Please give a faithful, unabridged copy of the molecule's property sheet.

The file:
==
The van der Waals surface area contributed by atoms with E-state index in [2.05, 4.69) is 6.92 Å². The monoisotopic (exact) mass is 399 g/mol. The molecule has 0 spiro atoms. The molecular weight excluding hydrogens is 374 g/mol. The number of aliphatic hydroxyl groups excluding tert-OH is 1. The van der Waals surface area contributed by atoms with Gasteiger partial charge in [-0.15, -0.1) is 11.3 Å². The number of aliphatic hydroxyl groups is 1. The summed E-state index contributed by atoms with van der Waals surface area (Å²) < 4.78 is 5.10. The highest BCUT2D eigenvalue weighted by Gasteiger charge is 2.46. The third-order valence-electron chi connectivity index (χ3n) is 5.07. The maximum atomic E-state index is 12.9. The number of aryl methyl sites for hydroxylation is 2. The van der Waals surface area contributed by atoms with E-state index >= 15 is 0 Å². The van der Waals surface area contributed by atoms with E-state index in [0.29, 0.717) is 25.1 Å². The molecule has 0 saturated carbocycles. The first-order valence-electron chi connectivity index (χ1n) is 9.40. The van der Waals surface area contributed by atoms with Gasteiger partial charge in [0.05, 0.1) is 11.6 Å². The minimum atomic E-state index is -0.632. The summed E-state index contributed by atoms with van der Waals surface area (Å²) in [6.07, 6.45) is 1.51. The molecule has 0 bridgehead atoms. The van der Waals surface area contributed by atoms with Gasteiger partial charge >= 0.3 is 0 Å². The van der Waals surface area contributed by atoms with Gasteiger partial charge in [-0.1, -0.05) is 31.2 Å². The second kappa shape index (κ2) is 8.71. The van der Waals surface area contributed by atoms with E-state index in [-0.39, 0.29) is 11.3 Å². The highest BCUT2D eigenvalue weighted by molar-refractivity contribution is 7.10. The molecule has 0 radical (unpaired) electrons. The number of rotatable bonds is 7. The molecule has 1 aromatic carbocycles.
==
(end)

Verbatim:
The van der Waals surface area contributed by atoms with E-state index in [2.05, 4.69) is 6.92 Å². The monoisotopic (exact) mass is 399 g/mol. The molecule has 0 spiro atoms. The molecular weight excluding hydrogens is 374 g/mol. The number of aliphatic hydroxyl groups excluding tert-OH is 1. The van der Waals surface area contributed by atoms with Gasteiger partial charge in [-0.15, -0.1) is 11.3 Å². The number of aliphatic hydroxyl groups is 1. The summed E-state index contributed by atoms with van der Waals surface area (Å²) < 4.78 is 5.10. The highest BCUT2D eigenvalue weighted by Gasteiger charge is 2.46. The third-order valence-electron chi connectivity index (χ3n) is 5.07. The maximum atomic E-state index is 12.9. The number of aryl methyl sites for hydroxylation is 2. The van der Waals surface area contributed by atoms with E-state index >= 15 is 0 Å². The van der Waals surface area contributed by atoms with E-state index in [0.29, 0.717) is 25.1 Å². The molecule has 0 saturated carbocycles. The first-order valence-electron chi connectivity index (χ1n) is 9.40. The van der Waals surface area contributed by atoms with Gasteiger partial charge in [0.05, 0.1) is 11.6 Å². The minimum atomic E-state index is -0.632. The summed E-state index contributed by atoms with van der Waals surface area (Å²) in [6.07, 6.45) is 1.51. The molecule has 0 bridgehead atoms. The van der Waals surface area contributed by atoms with Gasteiger partial charge >= 0.3 is 0 Å². The van der Waals surface area contributed by atoms with Gasteiger partial charge in [-0.1, -0.05) is 31.2 Å². The second kappa shape index (κ2) is 8.71. The van der Waals surface area contributed by atoms with E-state index in [-0.39, 0.29) is 11.3 Å². The highest BCUT2D eigenvalue weighted by molar-refractivity contribution is 7.10. The molecule has 0 radical (unpaired) electrons. The number of rotatable bonds is 7. The molecule has 1 aromatic carbocycles.